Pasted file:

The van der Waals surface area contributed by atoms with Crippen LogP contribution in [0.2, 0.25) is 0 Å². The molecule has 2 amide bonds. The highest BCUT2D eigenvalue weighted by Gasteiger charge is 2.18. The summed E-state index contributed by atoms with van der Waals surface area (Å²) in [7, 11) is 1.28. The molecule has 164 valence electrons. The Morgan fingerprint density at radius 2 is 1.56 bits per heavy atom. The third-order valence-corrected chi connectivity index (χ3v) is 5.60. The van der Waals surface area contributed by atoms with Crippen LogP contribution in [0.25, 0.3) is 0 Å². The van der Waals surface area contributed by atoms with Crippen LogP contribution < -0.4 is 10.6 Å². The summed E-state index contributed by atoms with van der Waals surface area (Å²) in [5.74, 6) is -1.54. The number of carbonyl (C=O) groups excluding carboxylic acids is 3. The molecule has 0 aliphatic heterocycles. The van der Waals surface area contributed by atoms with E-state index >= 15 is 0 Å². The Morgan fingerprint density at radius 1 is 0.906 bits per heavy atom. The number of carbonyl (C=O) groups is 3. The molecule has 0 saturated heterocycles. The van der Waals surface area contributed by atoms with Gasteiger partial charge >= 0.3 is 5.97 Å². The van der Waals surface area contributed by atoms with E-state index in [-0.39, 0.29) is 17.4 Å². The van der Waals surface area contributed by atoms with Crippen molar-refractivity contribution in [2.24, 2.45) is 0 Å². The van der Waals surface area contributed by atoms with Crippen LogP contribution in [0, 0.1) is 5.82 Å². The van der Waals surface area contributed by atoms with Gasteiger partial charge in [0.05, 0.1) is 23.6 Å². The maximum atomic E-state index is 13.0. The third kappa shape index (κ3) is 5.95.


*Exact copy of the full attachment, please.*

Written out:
The van der Waals surface area contributed by atoms with Crippen LogP contribution in [0.2, 0.25) is 0 Å². The molecule has 2 amide bonds. The highest BCUT2D eigenvalue weighted by Gasteiger charge is 2.18. The summed E-state index contributed by atoms with van der Waals surface area (Å²) in [7, 11) is 1.28. The molecule has 164 valence electrons. The Morgan fingerprint density at radius 2 is 1.56 bits per heavy atom. The third-order valence-corrected chi connectivity index (χ3v) is 5.60. The van der Waals surface area contributed by atoms with Crippen LogP contribution in [0.25, 0.3) is 0 Å². The van der Waals surface area contributed by atoms with Crippen LogP contribution < -0.4 is 10.6 Å². The summed E-state index contributed by atoms with van der Waals surface area (Å²) in [5.74, 6) is -1.54. The number of carbonyl (C=O) groups excluding carboxylic acids is 3. The molecule has 0 aliphatic heterocycles. The van der Waals surface area contributed by atoms with E-state index >= 15 is 0 Å². The Morgan fingerprint density at radius 1 is 0.906 bits per heavy atom. The number of carbonyl (C=O) groups is 3. The molecule has 0 saturated heterocycles. The van der Waals surface area contributed by atoms with Gasteiger partial charge >= 0.3 is 5.97 Å². The van der Waals surface area contributed by atoms with E-state index in [-0.39, 0.29) is 17.4 Å². The van der Waals surface area contributed by atoms with Crippen molar-refractivity contribution in [2.24, 2.45) is 0 Å². The van der Waals surface area contributed by atoms with Crippen LogP contribution in [0, 0.1) is 5.82 Å². The van der Waals surface area contributed by atoms with Gasteiger partial charge in [0.05, 0.1) is 23.6 Å². The maximum atomic E-state index is 13.0. The third kappa shape index (κ3) is 5.95.